Some years ago I researched the company after reading a historical biography. I was struck by the corporate culture, which reminded me of the provincial ‘assurance companies’ at the time, loyal staff, solid and traditional in its values. Harriet Green faces interesting challenges.
A recent interview in The Independent sketches the leader and her possible dilemmas.
The shelves are wedged with books, as you would expect for a history graduate, and another nod to the past is mounted on the wall overlooking Ms Green’s shoulder: a sepia-tinted portrait of Thomas Cook himself.
She hopes to take a leaf out of the founder’s book. In 1841, the Baptist preacher arranged to take a group of temperance campaigners to a rally 11 miles away, charging a shilling each to cover rail fare and food.
More innovation followed over the decades. Thomas Cook was the first company to develop travellers’ cheques, a low-cost airline and the round-the-world trip. Now Ms Green is leading the march for new products beyond the company’s sun, sea and sangria core. That means city breaks and winter sun and catering better for discrete categories of holidaymaker, such as Nordic divorcees.
She has closed shops but refashioned others, which look “a lot more Apple than travel”. Sunseekers can now load their vacation wishes on to an iPad and take them home to discuss with the family.
Ms Green has been vocal about women putting themselves forward for top jobs, and wrote to Frank Meysman, Thomas Cook’s chairman, to tell him she had the skills he needed even though her background was in electronics, not travel. “I felt I had enough experience, that I would be pacy, resilient and be able to generate belief,” she says. Thomas Cook shares fell when her appointment was announced – but have risen tenfold now.
“You ask any chairman, any chief executive: it is about getting women, from 13-year-olds to 25-year-olds who take business degrees, to think running a business is good and positive and fun.”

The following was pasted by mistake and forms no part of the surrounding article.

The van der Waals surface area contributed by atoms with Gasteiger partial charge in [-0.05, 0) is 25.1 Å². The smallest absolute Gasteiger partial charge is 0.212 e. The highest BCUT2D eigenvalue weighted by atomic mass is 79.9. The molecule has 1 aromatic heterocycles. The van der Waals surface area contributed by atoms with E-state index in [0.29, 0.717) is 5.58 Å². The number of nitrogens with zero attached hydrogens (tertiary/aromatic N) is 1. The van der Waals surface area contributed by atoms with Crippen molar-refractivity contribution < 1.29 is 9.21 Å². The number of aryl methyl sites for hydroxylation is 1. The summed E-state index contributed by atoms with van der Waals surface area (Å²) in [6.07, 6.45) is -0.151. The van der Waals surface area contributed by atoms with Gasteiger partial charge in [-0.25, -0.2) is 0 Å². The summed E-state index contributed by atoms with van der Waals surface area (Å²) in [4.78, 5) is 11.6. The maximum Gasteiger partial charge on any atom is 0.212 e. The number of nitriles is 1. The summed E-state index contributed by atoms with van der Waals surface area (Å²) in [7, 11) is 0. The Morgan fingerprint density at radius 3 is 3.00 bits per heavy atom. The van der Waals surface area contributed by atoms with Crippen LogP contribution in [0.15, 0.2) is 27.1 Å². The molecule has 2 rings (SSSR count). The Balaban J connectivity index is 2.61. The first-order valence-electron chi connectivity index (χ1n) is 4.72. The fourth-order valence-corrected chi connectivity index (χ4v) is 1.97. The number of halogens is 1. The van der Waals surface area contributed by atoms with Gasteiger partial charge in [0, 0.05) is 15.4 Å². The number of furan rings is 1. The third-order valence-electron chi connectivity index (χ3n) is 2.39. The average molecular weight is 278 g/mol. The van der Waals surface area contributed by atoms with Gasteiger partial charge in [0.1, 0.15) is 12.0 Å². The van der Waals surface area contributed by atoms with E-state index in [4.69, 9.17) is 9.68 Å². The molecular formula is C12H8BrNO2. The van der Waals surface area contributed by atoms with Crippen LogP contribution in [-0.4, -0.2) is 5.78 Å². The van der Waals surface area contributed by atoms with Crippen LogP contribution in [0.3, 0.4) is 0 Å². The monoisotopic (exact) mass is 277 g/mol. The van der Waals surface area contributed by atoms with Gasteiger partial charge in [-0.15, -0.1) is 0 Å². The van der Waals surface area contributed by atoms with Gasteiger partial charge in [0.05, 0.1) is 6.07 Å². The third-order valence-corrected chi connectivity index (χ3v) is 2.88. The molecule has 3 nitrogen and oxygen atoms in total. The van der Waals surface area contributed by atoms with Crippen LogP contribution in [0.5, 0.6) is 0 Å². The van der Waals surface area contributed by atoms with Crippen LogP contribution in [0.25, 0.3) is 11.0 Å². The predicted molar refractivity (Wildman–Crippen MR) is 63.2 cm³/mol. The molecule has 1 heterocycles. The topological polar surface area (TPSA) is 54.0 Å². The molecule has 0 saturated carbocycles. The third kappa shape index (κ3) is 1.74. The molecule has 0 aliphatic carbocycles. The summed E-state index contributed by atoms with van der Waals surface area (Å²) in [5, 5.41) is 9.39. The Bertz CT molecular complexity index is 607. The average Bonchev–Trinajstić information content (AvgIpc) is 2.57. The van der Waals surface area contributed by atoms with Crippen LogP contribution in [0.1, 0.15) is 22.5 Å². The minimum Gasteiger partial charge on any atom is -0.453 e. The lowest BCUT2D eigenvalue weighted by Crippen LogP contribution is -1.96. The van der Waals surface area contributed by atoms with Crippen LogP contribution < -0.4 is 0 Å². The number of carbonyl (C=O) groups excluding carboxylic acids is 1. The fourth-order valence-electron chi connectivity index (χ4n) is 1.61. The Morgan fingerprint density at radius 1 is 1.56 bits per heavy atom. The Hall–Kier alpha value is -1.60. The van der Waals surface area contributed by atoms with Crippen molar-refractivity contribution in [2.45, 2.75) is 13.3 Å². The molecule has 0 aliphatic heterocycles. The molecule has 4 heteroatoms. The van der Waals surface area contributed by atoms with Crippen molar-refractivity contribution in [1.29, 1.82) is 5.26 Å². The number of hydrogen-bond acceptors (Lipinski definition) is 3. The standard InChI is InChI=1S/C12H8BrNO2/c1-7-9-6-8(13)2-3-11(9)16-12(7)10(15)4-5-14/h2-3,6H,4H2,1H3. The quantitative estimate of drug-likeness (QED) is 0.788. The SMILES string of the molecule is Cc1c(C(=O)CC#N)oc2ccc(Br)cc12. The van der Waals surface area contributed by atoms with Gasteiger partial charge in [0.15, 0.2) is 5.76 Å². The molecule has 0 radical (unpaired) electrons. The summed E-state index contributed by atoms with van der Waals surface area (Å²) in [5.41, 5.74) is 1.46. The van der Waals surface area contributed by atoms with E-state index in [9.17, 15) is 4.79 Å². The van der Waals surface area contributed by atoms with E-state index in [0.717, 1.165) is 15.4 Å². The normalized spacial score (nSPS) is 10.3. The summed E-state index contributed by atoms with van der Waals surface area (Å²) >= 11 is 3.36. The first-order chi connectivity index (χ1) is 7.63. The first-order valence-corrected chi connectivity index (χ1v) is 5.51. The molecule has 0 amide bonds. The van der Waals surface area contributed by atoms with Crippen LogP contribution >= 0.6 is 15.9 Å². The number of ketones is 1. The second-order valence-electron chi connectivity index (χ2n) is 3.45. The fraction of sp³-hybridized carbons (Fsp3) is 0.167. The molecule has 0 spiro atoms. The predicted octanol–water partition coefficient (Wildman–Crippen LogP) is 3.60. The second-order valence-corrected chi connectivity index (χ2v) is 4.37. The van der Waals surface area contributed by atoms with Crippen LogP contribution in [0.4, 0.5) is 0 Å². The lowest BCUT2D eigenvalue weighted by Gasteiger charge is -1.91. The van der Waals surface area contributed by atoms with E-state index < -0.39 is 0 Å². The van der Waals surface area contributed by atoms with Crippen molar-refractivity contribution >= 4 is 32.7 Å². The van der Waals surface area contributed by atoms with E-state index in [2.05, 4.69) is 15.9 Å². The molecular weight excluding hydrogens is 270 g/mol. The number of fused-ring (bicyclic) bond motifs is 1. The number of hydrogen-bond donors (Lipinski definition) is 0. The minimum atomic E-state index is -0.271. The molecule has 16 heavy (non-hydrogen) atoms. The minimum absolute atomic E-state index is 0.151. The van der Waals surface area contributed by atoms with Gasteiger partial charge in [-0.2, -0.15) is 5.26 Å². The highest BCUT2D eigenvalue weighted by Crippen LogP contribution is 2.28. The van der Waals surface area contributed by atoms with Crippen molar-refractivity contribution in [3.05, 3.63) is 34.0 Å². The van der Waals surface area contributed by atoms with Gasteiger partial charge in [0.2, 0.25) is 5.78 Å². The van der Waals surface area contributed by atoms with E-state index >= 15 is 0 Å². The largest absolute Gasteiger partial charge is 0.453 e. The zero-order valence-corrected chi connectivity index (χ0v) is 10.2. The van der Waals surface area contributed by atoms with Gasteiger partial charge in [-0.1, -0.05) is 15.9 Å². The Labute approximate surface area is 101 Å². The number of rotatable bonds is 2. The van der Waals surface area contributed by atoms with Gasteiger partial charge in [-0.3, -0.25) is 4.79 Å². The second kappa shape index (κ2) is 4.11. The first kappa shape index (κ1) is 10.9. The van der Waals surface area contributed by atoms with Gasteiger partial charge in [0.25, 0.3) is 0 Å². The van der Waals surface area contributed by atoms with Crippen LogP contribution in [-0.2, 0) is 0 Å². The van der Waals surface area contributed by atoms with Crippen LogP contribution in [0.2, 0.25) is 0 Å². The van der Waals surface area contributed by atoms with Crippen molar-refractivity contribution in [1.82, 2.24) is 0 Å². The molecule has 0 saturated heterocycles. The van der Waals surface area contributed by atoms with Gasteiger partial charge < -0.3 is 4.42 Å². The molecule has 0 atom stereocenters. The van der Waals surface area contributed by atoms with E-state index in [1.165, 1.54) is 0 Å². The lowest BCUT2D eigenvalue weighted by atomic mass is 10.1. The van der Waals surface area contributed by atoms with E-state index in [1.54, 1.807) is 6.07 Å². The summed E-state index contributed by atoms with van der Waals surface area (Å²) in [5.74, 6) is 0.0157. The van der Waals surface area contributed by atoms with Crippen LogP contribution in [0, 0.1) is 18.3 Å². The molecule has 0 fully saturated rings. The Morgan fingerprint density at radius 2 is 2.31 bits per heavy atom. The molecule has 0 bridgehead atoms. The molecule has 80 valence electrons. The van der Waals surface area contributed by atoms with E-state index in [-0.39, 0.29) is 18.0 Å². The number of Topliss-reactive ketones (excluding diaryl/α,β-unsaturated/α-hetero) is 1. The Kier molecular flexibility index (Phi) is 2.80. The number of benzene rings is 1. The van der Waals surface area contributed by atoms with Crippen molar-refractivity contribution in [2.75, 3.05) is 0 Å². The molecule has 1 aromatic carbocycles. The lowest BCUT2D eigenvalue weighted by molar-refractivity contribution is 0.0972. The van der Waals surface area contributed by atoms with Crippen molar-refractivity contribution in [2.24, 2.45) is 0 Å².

Ms Green climbed the corporate ladder starting as a trainee at Macro, which distributed semiconductors, and rising to be UK managing director. Her next company, Arrow Electronics, gave her a larger canvas. After setting up its European network, she travelled to Africa, Asia and America.
“My last meeting is usually at six or seven and then I do my reading and emails. I make a commitment to everyone I’ve ever worked with that every email they send me will be responded to in the day. I’m the only chief executive I know who does all her own emails – that is something very personal and important to me.”
Ms Green has shaken up her senior team at Thomas Cook, with a third of her lieutenants promoted from within and a third new appointments.
Leaders and leadership
Some aspects of culture in the company seem to have survived. I noted the mention of the founder’s portrait in the article cited above. It’s the one that was an ever-present ghost of Thomas Cook in the old corporate headquarters.
As for emails: I applaud Harriet Green’s energy. But with 30,000 staff with direct access, I wondered about the cultural discouragements still present to deter most employees attempting to communicate ‘over’ a line manager. Maybe that’s how the emails arrive in manageable numbers each day?